The accuracy of arthrography does not seem to be enhanced by digital subtraction. (Farin and Jaroma 1995b)

The subacromial injection of contrast material (bursography) has been used to evaluate the subacromial zone and the upper surface of the rotator cuff. (See references Fukuda 1980 Fukuda Mikasa 1987 Lie and Mast 1982 Lindblom 1939a Lindblom 1939b Lindblom and Palmer 1939 Mikasa 1979 Nelson 1952 Strizak Danzig 1982) Fukuda reported six patients having normal arthrograms and positive bursograms which he defined as pooling of the subacromially injected contrast in the cuff tissue. He reported an overall accuracy for bursography of 67 per cent when compared with operative findings. Although lesions can be identified on this type of examination criteria for making diagnoses have not been rigorously defined.

Magnetic resonance imaging

Magnetic resonance imaging can reveal information about the tendon and muscle. Seeger and coworkers (Seeger Gold 1988) and Kneeland and associates (Kneeland Middleton 1987) provided initial information on the use of magnetic resonance to image the cuff; however they did not document the sensitivity and selectivity of this method. Crass and Craig (Crass and Craig 1988) concluded that the accuracy of MRI in diagnosing cuff pathology is unknown. Kieft and associates (Kieft Bloem 1988) reported on 10 patients with shoulder symptoms evaluated with MRI and arthrography. Arthrography showed a tear in three patients whereas MRI detected none of them.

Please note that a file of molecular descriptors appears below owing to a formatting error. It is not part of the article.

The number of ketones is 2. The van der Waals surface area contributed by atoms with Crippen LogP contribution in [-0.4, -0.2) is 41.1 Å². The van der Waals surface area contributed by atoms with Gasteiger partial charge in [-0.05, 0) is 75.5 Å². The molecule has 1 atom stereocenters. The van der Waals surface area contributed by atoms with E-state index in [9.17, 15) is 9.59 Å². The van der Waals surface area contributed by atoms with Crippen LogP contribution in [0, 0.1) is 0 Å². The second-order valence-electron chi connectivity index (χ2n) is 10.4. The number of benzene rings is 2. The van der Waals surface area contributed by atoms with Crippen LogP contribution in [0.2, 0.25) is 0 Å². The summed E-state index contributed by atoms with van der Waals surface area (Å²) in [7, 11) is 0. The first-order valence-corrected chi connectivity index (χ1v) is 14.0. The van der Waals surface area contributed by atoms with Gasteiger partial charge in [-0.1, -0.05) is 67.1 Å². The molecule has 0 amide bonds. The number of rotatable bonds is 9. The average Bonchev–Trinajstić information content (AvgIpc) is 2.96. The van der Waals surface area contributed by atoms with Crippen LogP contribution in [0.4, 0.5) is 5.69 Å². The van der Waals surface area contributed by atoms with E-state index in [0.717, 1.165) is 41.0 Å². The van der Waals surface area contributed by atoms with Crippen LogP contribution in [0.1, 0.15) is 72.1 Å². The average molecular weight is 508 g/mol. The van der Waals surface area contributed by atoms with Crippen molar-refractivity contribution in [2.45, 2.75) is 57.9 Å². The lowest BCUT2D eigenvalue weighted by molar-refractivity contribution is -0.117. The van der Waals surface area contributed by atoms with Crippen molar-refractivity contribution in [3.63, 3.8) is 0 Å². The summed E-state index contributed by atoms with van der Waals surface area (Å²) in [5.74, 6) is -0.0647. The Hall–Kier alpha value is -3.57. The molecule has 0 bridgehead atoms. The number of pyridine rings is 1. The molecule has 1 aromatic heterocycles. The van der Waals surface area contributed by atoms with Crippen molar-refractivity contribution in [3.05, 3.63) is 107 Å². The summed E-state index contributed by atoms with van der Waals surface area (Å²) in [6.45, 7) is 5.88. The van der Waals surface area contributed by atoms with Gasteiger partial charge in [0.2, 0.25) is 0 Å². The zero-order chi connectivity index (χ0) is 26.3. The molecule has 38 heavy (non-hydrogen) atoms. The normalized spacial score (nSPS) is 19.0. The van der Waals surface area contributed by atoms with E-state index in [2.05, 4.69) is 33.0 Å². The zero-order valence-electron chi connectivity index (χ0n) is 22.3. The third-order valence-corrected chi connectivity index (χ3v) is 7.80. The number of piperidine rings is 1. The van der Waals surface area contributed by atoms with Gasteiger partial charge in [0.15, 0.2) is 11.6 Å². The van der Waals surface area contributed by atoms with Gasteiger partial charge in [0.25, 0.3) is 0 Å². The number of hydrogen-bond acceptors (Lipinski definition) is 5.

In a recent retrospective study by Robertson et al (Robertson Schweitzer 1995) the authors found that full-thickness tears of the rotator cuff can be accurately identified at MR imaging with little observer variation; however consistent differentiation of normal rotator cuff tendinitis and partial thickness tears is difficult. Iannotti et al recently described the sensitivity specificity and predictive value of MRI for different clinical conditions. (Iannotti Zlatkin 1991)

Ultrasonography

In experienced hands ultrasonography can noninvasively and non radiographically reveal not only the integrity of the rotator cuff but also the thickness of its various component tendons. In 1982 one of us (FAM) observed during prenatal ultrasonography that movement dramatically enhanced the resolution during real-time imaging of a fetal hand. Similarly adding a dynamic element to the sonographic evaluation of the rotator cuff significantly improves its resolution: moving the shoulder through even a small arc helps to distinguish the cuff tendons from the humeral head deltoid and acromion. The importance of movement during the ultrasound examination was recently reemphasized by Drakeford et al. (Drakeford Quinn 1990) Our initial series of ultrasound examinations of the shoulder was presented in 1983. (Farrer Matsen 1983 March 10-15) Since that time the criteria for diagnosing cuff lesions have evolved as have the quality of the equipment and the technique. Much of this work was carried out by and as a result of the stimulation of the late Lawrence Mack. (Mack and Matsen III 1995 Mack Matsen III 1985 Mack Nyberg 1988) He demonstrated that by careful positioning and by knowledge of the dynamic anatomy of the cuff the experienced ultrasonographer can image selectively the upper and lower subscapularis the biceps tendon the anterior and posterior supraspinatus the infraspinatus and the teres minor. Defects are revealed as absence of the normal tissue echoes and failure of the tissue to move appropriately with defined humeral movements (see figures 22 and 23). In his series of 141 patients from the University of Washington Shoulder Clinic (Mack Matsen III 1985) Mack demonstrateda specificity of 98 per cent and a sensitivity of 91 per cent in comparison to surgical findings. Most of the false-negative results occurred in patients found to have tears less than 1 cm in size. (Mack Matsen III 1985)